Much of the blame for the lack of diaspora players is also attributed to the Albanian FA and specifically Armando Duka. Rumours surfaced that stars of the Swiss national team like Xherdan Shaqiri and Granit Xhaka expressed their desire to play for the Albanian national team, but were supposedly made to pay upwards of €100,000 to join. Regardless of their veracity, the Albanian FA has constantly been accused of corruption (Albanian fans often joke that the Albanian FA is the only institution more corrupt than the Albanian government), so much so that the official supporters’ club of Albania, Tifozat Kuq e Zi, has repeatedly asked for Duka’s resignation for his alleged role in the internal corruption of the Albanian FA. Disputes between Albania’s Ministry of Culture, Youth and Sports and the Albanian FA have previously led to sanctions from both FIFA and UEFA. Politics is never far away from Balkan football.

So no wonder then, that Balkan jaws collectively dropped in both fear and excitement when Albania and Serbia were placed in the same qualifying group for Euro 2016. It probably did not dawn to naïve UEFA officials at the time, but the grouping of these two countries was a political statement in itself. The implications of the Kosovo War are still fresh in the memory for both nations, and the fact that a large section of the Albanian team is comprised of Kosovar Albanians clearly added fuel to the fire. In order to try to limit the clear chance of violence erupting between the two sets of fans, UEFA ordered the two nations to ban their away fans from attending that corresponding away fixture. It had (to a large extent) worked during the FIFA 2014 World Cup qualification matches between Croatia and Serbia. But as observers of the Balkans know, Albania vs Serbia is – no pun intended – a different ball game entirely. What happened in the first game in Belgrade was indeed predicted by a fair few Albanians and Serbians, but certainly nobody could have predicted how it happened.
1413355874454_Image_galleryImage_A_flag_depicting_so_calleIn a red-hot atmosphere, Serbia and Albania played out an enthralling game, even if devoid of chances. The Serbs had played the better football up until then, but the Albanians arguably missed the best chance of the game – a free header from Lorik Cana from an Albanian corner. Then, around the 40th minute, the infamous drone descended from the sky – Ethnic Albania’s very own eagle. What the flag had on it could hardly have been more inflammatory if it was doused in petrol. In the middle, the borders of ‘Ethnic Albania’ – within it containing all of the majority-Albanian regions in the Balkans, never mind the serious encroachments of Serbia and its allies, Macedonia and Greece. The two figures on the flag are Ismail Qemali, the signatory of Albania’s declaration of independence in 1912 and Isa Boletini, the infamous Albanian guerrilla fighter around the same period. To top it off, the word autochthonous sprawled across the map (meaning indigenous rather than descended from migrants or colonists) – a thinly-veiled insult at Serbs who are believed to have settled in the Balkans in the 6th and 7th century, as opposed to Albanians, there since antiquity.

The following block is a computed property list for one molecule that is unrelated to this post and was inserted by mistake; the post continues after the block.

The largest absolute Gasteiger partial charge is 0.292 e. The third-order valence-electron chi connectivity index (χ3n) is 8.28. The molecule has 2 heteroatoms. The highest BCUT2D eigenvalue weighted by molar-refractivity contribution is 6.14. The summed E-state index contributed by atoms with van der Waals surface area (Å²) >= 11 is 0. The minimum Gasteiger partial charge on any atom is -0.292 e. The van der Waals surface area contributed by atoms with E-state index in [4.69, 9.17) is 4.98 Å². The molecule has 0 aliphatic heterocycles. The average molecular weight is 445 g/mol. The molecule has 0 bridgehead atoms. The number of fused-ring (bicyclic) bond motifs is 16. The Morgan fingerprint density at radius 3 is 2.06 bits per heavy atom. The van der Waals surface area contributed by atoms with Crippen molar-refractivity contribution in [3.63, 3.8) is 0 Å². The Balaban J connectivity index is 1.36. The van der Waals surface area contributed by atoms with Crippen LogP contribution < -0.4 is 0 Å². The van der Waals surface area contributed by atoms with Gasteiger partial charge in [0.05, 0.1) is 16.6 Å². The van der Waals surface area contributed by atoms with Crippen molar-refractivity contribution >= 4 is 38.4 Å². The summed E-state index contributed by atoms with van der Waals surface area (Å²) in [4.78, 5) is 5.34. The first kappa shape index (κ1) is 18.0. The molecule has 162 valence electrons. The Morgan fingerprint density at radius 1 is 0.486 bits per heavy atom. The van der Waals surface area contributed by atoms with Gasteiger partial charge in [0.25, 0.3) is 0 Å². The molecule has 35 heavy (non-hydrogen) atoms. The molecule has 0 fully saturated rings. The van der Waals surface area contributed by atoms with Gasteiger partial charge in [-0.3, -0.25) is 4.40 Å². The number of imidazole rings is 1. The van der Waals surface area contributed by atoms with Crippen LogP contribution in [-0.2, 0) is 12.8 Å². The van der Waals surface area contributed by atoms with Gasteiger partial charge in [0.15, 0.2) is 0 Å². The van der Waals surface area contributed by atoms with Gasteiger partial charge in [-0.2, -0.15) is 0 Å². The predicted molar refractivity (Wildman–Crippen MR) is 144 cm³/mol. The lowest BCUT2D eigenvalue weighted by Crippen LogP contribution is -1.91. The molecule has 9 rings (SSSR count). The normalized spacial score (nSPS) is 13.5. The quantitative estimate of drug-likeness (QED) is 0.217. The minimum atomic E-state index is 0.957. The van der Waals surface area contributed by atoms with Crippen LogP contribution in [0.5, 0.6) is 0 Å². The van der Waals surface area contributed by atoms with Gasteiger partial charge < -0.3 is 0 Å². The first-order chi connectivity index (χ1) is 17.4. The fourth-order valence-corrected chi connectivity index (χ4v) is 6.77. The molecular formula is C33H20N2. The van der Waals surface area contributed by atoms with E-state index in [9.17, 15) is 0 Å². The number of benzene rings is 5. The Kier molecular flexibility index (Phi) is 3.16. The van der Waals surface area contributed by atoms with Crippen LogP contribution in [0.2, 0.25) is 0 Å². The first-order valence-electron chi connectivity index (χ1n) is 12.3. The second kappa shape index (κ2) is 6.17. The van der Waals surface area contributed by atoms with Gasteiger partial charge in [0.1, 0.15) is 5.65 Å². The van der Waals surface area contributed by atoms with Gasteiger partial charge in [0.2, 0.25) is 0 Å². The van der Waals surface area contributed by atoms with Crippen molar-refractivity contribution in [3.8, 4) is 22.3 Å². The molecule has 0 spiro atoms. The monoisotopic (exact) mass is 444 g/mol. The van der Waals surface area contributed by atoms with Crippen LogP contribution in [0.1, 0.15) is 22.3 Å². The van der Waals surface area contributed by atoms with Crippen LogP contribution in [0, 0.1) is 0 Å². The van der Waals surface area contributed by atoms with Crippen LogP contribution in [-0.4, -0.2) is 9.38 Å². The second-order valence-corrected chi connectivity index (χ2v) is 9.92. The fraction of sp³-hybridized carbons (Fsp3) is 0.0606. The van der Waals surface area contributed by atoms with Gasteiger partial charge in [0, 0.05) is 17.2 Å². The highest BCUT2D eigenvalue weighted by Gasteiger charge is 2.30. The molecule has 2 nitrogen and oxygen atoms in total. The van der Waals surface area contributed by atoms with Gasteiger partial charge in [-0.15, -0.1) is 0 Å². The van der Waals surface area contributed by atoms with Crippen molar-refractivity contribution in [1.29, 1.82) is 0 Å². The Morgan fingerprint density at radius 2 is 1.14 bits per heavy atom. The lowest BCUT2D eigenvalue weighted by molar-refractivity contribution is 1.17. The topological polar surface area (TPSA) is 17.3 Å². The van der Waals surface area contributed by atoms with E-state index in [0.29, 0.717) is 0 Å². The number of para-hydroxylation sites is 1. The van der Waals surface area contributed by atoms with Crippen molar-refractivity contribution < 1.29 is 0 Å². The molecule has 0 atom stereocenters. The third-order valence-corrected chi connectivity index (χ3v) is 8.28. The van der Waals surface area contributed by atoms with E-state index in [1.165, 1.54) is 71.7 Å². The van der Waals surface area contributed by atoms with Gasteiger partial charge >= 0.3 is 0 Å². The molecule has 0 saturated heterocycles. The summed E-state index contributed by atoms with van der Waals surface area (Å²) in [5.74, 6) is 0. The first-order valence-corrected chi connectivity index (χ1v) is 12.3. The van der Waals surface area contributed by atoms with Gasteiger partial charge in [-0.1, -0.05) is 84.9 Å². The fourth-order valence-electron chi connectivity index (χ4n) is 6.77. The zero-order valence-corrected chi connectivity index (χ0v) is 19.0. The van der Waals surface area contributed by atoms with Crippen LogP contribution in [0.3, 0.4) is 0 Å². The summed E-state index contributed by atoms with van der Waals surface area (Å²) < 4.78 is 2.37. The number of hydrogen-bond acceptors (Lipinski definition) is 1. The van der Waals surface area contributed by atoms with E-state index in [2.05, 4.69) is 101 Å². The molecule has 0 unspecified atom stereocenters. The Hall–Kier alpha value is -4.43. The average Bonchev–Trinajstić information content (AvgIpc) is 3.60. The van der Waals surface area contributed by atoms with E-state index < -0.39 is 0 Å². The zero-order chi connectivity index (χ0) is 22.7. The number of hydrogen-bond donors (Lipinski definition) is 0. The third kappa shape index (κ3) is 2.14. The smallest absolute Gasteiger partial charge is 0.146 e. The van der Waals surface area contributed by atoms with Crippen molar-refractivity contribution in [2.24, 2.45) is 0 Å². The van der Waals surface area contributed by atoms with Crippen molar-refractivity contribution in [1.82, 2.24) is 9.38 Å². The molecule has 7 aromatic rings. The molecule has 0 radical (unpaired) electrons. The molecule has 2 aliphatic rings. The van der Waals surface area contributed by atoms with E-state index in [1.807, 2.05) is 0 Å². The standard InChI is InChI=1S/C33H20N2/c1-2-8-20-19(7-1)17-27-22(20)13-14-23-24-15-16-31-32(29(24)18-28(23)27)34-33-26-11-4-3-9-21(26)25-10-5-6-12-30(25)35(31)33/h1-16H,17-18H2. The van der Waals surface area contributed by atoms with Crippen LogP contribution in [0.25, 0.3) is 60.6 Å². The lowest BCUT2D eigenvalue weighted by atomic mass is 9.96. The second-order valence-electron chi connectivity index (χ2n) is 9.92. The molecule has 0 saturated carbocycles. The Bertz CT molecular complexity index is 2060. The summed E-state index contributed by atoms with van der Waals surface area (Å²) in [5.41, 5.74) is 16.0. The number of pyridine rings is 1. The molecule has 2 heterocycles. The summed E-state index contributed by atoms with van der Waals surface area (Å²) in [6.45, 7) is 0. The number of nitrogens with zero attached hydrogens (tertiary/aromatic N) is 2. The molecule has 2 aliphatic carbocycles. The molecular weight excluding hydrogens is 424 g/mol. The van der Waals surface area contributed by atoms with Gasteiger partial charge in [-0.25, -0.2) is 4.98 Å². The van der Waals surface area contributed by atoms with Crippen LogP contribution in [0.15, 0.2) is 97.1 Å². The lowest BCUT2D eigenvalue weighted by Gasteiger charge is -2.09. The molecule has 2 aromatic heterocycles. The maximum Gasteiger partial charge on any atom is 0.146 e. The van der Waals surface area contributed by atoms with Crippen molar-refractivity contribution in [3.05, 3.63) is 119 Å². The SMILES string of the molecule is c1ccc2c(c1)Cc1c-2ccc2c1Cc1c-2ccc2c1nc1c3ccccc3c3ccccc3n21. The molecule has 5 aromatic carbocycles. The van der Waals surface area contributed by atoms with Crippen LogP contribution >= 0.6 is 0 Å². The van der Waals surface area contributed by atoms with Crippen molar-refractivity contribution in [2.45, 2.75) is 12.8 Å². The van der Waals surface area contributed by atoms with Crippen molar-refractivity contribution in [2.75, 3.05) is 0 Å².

At first there was confusion. (Was it a bird? Was it a plane?) Then there was anger. Cries of ubi, ubi, šiptara (Kill, kill Albanians) that had echoed across the ground were more vocal now. Stefan Mitrović had grabbed the flag and a small scuffle ensued between the players before Bekim Balaj ran with it towards the edge of the pitch before he got there. But before he got there, a Serbian ultra had smashed a plastic chair onto his back. Lorik Cana flung him to the floor and punched him in the face. Ivan Bogdanovic, the Serbian ultra king-pin arrested in 2012 for violence in Italy, was amongst those lurking in the background. For neutrals looking on, it was shocking, disgusting and outrageous. Lifelong bans for both nations were called for and sprawled across Facebook walls. But for those in the Balkans, it was hilarious, a little bit embarrassing and certainly not a surprise. The more something happens, the less shocking you think it is. What wasn’t so hilarious was the sanctions placed on both teams. In order to seem impartial, Serbia were given three points because Albania had abandoned the game (one wonders why they did so (!)) and then taken them away for crowd trouble. UEFA incompetence would have to be settled by the Court of Arbitration of Sport at a later date.2014-10-14T220341Z_1633245193_LR1EAAE1P9UOR_RTRMADP_3_SOCCER-EURO-SERBIA-BRAWL